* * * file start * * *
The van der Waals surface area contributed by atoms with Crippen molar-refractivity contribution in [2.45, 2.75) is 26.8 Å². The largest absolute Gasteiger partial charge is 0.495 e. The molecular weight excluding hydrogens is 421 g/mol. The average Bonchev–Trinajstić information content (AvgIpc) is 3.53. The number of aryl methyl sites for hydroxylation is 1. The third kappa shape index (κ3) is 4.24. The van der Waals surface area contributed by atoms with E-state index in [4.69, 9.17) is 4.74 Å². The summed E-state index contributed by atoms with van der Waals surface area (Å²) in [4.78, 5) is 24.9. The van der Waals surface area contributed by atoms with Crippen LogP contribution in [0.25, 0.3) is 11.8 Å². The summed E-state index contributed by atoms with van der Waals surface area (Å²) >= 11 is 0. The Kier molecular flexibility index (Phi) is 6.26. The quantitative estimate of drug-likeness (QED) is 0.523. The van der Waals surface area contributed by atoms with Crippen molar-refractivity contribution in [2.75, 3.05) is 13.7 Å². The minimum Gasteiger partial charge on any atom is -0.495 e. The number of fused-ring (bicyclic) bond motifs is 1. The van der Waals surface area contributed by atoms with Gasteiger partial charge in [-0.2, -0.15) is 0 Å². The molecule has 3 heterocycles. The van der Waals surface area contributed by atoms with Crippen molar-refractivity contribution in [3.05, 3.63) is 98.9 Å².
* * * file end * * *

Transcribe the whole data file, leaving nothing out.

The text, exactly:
The van der Waals surface area contributed by atoms with Crippen molar-refractivity contribution in [2.45, 2.75) is 26.8 Å². The largest absolute Gasteiger partial charge is 0.495 e. The molecular weight excluding hydrogens is 421 g/mol. The average Bonchev–Trinajstić information content (AvgIpc) is 3.53. The number of aryl methyl sites for hydroxylation is 1. The third kappa shape index (κ3) is 4.24. The van der Waals surface area contributed by atoms with E-state index in [4.69, 9.17) is 4.74 Å². The summed E-state index contributed by atoms with van der Waals surface area (Å²) in [4.78, 5) is 24.9. The van der Waals surface area contributed by atoms with Crippen LogP contribution in [0.25, 0.3) is 11.8 Å². The summed E-state index contributed by atoms with van der Waals surface area (Å²) >= 11 is 0. The Kier molecular flexibility index (Phi) is 6.26. The quantitative estimate of drug-likeness (QED) is 0.523. The van der Waals surface area contributed by atoms with Crippen molar-refractivity contribution in [2.75, 3.05) is 13.7 Å². The minimum Gasteiger partial charge on any atom is -0.495 e. The number of fused-ring (bicyclic) bond motifs is 1. The van der Waals surface area contributed by atoms with Gasteiger partial charge in [-0.2, -0.15) is 0 Å². The molecule has 3 heterocycles. The van der Waals surface area contributed by atoms with Crippen molar-refractivity contribution in [3.05, 3.63) is 98.9 Å².